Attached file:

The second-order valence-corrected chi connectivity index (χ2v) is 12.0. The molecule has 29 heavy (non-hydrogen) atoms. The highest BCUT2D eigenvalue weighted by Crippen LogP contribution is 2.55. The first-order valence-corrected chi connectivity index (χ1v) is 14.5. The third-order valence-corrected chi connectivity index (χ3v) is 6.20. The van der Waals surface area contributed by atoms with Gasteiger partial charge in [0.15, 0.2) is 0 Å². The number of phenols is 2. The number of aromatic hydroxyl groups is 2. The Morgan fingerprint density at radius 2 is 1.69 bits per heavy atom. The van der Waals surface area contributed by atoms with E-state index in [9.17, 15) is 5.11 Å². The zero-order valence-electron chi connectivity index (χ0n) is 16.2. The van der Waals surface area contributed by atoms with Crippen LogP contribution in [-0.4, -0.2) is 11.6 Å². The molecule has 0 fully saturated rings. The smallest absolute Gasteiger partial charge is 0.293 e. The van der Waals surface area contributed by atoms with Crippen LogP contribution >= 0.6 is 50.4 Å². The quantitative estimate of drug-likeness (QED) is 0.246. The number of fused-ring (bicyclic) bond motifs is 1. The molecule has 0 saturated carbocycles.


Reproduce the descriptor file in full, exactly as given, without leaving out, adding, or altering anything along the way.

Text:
The second-order valence-corrected chi connectivity index (χ2v) is 12.0. The molecule has 29 heavy (non-hydrogen) atoms. The highest BCUT2D eigenvalue weighted by Crippen LogP contribution is 2.55. The first-order valence-corrected chi connectivity index (χ1v) is 14.5. The third-order valence-corrected chi connectivity index (χ3v) is 6.20. The van der Waals surface area contributed by atoms with Gasteiger partial charge in [0.15, 0.2) is 0 Å². The number of phenols is 2. The number of aromatic hydroxyl groups is 2. The Morgan fingerprint density at radius 2 is 1.69 bits per heavy atom. The van der Waals surface area contributed by atoms with E-state index in [9.17, 15) is 5.11 Å². The zero-order valence-electron chi connectivity index (χ0n) is 16.2. The van der Waals surface area contributed by atoms with Crippen LogP contribution in [-0.4, -0.2) is 11.6 Å². The molecule has 0 fully saturated rings. The smallest absolute Gasteiger partial charge is 0.293 e. The van der Waals surface area contributed by atoms with Crippen LogP contribution >= 0.6 is 50.4 Å². The quantitative estimate of drug-likeness (QED) is 0.246. The number of fused-ring (bicyclic) bond motifs is 1. The molecule has 0 saturated carbocycles.